The elevator he and the guards used was impressive. The walls were done in brushed steel, with neon mounted in glass panels th…

Chapter XXXIII

Amateurs, Frankie thought. Goddamn amateurs.

Was there anything worse than dying at the hands of the inept? If he gave them a few pointers they’d break him in a matter of minutes. Probably save them all a lot of grief.

As it was, they wasted minutes wrestling him off of the chair into some great big metal apparatus in the front compartment. Frankie didn’t make it easy for them. When they had released one hand, he rabbit-punched the commando on his left. That drew a round of beating. Then, thinking him subdued, they tried lifting him off of the chair. He lashed out again, this time smashing a venom shunt on one of their heads. The commando shrieked, slapping at the bore-hole spurting viscous green fluid. He collapsed to the deck and stopped moving.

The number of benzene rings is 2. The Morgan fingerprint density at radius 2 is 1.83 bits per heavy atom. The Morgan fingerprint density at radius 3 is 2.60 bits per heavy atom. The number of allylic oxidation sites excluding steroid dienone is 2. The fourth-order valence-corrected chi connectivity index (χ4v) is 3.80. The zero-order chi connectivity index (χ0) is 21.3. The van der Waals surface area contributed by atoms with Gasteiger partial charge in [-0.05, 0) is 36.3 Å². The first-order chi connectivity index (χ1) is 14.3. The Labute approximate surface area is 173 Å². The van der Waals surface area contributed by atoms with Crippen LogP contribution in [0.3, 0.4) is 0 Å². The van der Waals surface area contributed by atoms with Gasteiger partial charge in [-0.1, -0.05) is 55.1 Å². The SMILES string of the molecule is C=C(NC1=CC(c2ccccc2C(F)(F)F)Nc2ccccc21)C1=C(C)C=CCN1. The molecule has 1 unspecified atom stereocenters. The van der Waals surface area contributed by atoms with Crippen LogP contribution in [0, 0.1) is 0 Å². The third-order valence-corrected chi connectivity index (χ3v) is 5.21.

Another torrent of blows followed, inexpertly administered but effective. They manacled him to the metal apparatus, his head clamped firmly inside a Mayfield surgical adaptor. If the commandoes were still fully human, this would…